EU farm commissioner Dacian Ciolos has said he believes the CAP is not just for farmers, but for taxpayers and consumers too.
Speaking ahead of the opening of a two-day conference about CAP reform in Brussels, Mr Ciolos said interest in the CAP went wider than just food producers.
This was shown by the public debate on CAP reform which had drawn more than 6000 responses in two months – the biggest response to any exercise of this kind ever conducted by the EU Commission, he said.
“This shows that people feel strongly about the CAP, and the responses have illustrated that our policy is not “only” about food production, but also about the provision of broader public goods.
“This reiterates my fundamental belief that the CAP is not just for farmers, it is for all EU citizens, as taxpayers and consumers.”
The commission’s public debate on the future of the CAP ran from 12 April – 11 June 2010 and asked for responses from the general public to four fundamental questions.
These were: Why do we need a common agricultural policy, what do citizens expect from agriculture, why reform the CAP and what tools do we need for the CAP of tomorrow?
The findings of the public debate will help shape the Commission’s draft policy paper on the future of the CAP, due for publication in November 2010.
The summary report on the debate said was hard to draw conclusions from the array of views received. However, from the submissions 12 key themes had been identified which the CAP should follow.
These themes represented the views of the middle ground of respondents – some people wanted to go further, others less so, it said,
The main themes are as follows:
* Take a strategic approach to CAP reform. Go for total, not partial, solutions taking account of CAP challenges on the one hand and the interplay between the CAP and other internal and external EU policies on the other hand;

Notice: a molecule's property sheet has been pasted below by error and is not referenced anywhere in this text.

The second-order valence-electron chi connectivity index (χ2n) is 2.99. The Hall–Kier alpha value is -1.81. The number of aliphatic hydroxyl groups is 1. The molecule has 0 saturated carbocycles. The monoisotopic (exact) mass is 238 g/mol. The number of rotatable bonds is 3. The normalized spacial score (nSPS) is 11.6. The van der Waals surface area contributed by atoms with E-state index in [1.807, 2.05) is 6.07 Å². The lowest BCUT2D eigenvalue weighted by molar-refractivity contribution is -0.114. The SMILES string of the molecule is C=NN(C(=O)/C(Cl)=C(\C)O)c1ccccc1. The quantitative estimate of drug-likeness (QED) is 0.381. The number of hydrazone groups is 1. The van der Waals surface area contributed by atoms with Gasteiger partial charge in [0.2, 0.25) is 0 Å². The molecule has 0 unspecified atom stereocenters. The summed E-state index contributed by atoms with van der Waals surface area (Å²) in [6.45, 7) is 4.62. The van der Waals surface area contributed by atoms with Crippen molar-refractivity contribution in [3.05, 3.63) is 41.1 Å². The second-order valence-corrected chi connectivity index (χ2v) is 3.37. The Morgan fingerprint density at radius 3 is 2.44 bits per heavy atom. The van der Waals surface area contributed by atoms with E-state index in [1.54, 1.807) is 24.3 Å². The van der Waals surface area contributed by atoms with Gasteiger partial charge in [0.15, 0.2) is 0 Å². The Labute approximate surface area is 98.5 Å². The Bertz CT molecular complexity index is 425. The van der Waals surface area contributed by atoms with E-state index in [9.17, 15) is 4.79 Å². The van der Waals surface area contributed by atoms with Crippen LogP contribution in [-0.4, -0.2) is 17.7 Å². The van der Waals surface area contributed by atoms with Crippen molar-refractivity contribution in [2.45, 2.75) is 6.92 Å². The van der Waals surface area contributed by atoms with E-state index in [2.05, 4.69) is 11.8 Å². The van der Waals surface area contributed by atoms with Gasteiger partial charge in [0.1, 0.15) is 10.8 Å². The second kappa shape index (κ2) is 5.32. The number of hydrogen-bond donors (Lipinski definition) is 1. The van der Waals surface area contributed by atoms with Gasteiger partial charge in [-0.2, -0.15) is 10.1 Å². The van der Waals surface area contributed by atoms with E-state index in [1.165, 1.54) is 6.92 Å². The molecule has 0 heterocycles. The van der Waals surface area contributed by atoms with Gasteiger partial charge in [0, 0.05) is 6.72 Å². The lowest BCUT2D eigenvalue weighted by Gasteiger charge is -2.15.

* Ensure that the CAP guarantees food security for the EU, using a number of tools to achieve this aim;
* Continue to push the competitive and potentially competitive sectors of European agriculture towards operating in a market context, giving more importance to innovation and dissemination of research;
* Transform market intervention into a modern risk- and crisis-management tool;
* Recognise that the market cannot (or will not) pay for the provision of public goods and benefits. This is where public action has to offset market failure;
* Bear in mind that the correct payment to farmers for the delivery of public goods and services will be a key element in a reformed CAP;
* Protect the environment and biodiversity, conserve the countryside, sustain the rural economy and preserve/create rural jobs, mitigate climate change;
* Rethink the structure of the two support pillars and clarify the relationship between them; make adequate resources available for successful rural development;
* Implement a fairer CAP – fairer to small farmers, to less-favoured regions, to new member states;
* Introduce transparency along the food chain, with a greater say for producers;
* Create fair competition conditions between domestic and imported products;
* Avoid damaging the economies or food production capacities of developing countries; help in the fight against world hunger.